In every group, our first instinct was to come up with activities for our imaginary classroom that would help our students engage with the practice. As we sat there, excitedly building on our initial ideas, our professor came around to each group and joined into the discussion. She reminded us that the exercise wasn’t to come up with a routine or application for our imaginary classroom, but a reason. When that student in the back who resists and fights back against everything demands a reason, what do we say to them?

Needless to say, this stymied me.

I was that student. I sat in the back staring out the window, disengaged, but still able to raise my hand and ask the question you dread: Why are we doing this?

I was resistant to the structures of education because so much work seemed to be a waste of my time, grunt work. I was resistant because it didn’t seem relevant to my needs and interests nor fun. I was resistant because being resistant was more challenging than school.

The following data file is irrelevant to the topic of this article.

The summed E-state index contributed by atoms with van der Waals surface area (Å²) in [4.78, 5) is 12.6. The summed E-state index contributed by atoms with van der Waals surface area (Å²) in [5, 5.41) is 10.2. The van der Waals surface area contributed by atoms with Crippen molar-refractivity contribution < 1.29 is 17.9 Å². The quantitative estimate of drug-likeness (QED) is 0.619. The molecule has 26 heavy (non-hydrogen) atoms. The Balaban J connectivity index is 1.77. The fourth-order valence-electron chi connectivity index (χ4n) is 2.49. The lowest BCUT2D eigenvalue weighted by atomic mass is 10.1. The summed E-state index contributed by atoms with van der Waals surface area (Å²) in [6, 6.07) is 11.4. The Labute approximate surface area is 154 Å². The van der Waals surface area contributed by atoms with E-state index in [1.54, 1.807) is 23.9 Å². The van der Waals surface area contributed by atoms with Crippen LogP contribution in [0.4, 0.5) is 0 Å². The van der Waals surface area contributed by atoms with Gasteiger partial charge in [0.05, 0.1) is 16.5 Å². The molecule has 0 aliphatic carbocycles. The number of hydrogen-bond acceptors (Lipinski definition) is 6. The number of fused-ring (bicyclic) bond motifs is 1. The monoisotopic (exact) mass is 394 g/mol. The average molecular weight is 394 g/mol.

In the imaginary classroom, our answers are functional and will sway the class. In reality, though, our answers must be catered to our actual students in our classroom. When a student resists, the odds our impassioned explanation and warrant sway them to action are slim to none. Every minute we spend arguing and rationalizing and explaining in hope of engaging that student is a minute away from the activity we actually want to be doing.

When I speak to science teachers, they spend a minimal amount of  time explaining the rationale before jumping into the activity; it’s a given that science classrooms are exploratory and constructivist. Experimentation is the mode of science and the crux of engagement.